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Bubba has Finesse and Power

He needed more than his long driving to win the Masters

Posted Apr 09, 2012 by Dermot Gilleece

Charlie Riedel/AP Photo

It was in Hawaii in 2006 that I first set eyes on Bubba Watson. The circumstances were remarkable in a number of respects, not least among them being the sight of a group of elderly, oriental enthusiasts playing so-called Ground Golf in a public park near Waikiki Beach.  I was to discover that this Japanese-invented pursuit is highly organised in the Honolulu area.

The equipment is a wooden club in the shape of a putter but with a considerably larger head, which strikes an object about the size of a tennis ball.  Unlike croquet, the stroke is made in the conventional, golfing way and balls can be teed up and hit in the air. Holes range from 50 to more than 100 yards and the target is a wire contraption, not unlike a bird-cage sitting on the grass, with openings through which the ball is slotted and where the sound of chimes, signals success.

Some way down the road in the Sony Open at Waialae Country Club, the exploits of Watson could not have offered a more dramatic contrast to this gentle pastime.  Hailed as the latest sensation to hit the PGA Tour, he was smashing the ball incredible distances on his way to fourth place in the tournament.    

Watson was then 27 and with 14 stones packed into his 6ft 3ins frame, he was about a stone heavier than the man who became the third left-handed player to capture the US Masters on Sunday.  Back in Hawaii, he was a graduate of the 2005 Nationwide Tour where, hitting a power-fade, he averaged 367.3 yards in one particular tournament - as he did on occasions in the Sony - and 334 for the year.  John Daly played pat-a-cake golf by comparison with the so-called "White Orangutan".

One of his more memorable exploits at Waialae was to reach the 561 yards 18th with second shots ranging from lob-wedge to pitching wedge over the four days.  Indeed his closing eagle on the Sunday was the product of a drive, wedge and five-foot putt.  Elsewhere, the 466-yard fifth was reduced to a two-iron, nine-iron and at the 353-yard 10th, his drive landed 15 yards from the green.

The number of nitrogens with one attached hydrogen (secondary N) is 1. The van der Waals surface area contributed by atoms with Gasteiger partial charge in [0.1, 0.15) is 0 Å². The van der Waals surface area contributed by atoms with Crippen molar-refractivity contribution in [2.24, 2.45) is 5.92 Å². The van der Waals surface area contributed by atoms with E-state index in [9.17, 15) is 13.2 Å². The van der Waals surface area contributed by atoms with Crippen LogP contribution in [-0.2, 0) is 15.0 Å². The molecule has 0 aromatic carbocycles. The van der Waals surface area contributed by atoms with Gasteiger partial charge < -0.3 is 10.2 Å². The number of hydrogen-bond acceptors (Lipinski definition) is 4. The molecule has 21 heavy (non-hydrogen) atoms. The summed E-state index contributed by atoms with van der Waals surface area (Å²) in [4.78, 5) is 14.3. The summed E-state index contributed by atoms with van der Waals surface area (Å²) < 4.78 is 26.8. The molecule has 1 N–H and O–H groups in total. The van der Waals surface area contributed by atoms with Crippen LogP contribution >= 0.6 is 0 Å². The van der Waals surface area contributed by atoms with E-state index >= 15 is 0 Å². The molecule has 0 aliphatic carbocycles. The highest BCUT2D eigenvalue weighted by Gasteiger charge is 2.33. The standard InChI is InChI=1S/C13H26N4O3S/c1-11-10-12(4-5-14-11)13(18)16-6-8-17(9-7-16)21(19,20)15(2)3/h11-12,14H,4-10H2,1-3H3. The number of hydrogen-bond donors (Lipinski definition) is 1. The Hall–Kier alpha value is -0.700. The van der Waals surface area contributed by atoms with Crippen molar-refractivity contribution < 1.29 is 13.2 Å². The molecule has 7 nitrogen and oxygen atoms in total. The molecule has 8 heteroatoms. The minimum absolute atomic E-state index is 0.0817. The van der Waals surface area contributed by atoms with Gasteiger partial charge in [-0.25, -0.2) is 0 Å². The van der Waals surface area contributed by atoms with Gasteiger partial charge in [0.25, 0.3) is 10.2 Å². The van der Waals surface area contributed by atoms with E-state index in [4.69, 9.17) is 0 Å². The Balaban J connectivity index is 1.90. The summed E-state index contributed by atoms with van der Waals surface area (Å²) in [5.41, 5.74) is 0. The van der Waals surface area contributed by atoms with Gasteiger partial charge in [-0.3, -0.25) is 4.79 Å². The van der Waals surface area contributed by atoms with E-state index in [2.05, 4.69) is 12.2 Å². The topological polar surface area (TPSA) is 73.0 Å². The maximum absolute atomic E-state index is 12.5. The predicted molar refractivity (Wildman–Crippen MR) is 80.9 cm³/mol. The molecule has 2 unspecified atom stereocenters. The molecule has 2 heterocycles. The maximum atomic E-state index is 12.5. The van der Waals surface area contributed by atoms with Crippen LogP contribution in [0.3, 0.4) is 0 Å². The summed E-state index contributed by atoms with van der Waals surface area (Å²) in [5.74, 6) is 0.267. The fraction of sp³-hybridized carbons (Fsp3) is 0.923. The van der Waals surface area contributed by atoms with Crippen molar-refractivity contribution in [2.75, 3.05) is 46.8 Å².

His playing partner, Fred Funk, claimed to have been outdriven by 140 yards and another fellow professional, Jim McGovern, recalled: "I played with Bubba in Utah, and we had to wait on every par-four because he could reach the green. It was funny. Even if he had the honour, I'd go first."

Ian Baker-Finch, the 1991 Open champion who was on the CBS commentary team last weekend, happened to be in the offices of the Nicklaus organisation in West Palm Beach during a visit I made there a week later. Considering the Watson phenomenon with obvious concern, he said:  "In 10 years, there will be guys of 6ft 3 and 220lbs who will totally finish the game of golf as we know it.  By hitting the ball 360 yards in the air, the Bubba Watsons are going to destroy golf courses and shotmaking."

When Jack Nicklaus joined us, the Australian pointed out that the Bear had been warning of this for years.  "There will be no more Corey Pavins," Baker- Finch remarked.  Then Nicklaus chimed in: "And there will be no place in the game for a man with the skill and commitment of Gary Player.  Imagine not being able to accommodate the winner of nine major championships?  You could also rule out Hogan.  All that skill being destroyed by power!"

He went on: "I played quite a few times with Hogan, including the last round of the 1960 US Open when Arnold (Palmer) won and in the 1966 Masters when I won.  Sure, I outdrove him, but in those days length was only a part of the game.  Now, it IS the game."  Nicklaus pointed out that in his pomp, he was using a driver weighing 13 1/2 ounces, compared with 12 ounces nowadays and with a 41-inch shaft, compared with 44 or 45 inches.  "Guys nowadays can hit it miles, but they've got no game," he said.  

That was six years ago and instead of Bubba Armageddon, we have Bubba, Masters champion. In fairness to the Bear, he wasn't targeting Watson, with whom he was not familiar at that stage, it was simply an expression of concern about power destroying finesse in the game he loves. But even then, Watson had a reputation among his contemporaries as a player of considerable skill, who could shape shots at will.  Indeed a childhood friend remarked: "Bubba's liable to hit a 10- or 15-yard hook with his lob wedge or a 30-yard cut with his driver."  

We saw some stunning examples of this creativity at Augusta National last weekend, especially in Watson’s four successive birdies from the 13th to the 16th during the final round.  And again, in a remarkable second-shot from trouble to the right of the 10th, the second play-off hole, which effectively killed the Masters aspirations of Louis Oosthuizen. This was a wedge of 164 yards which was hooked 40 yards around a grove of trees and a TV tower onto the green.

Indeed the stunning, individual quality of Watson’s overall play, has been matched in recent years by only one other Masters winner.  And he happens to be the most celebrated leftie of them all, Phil Mickelson.

- Dermot Gilleece

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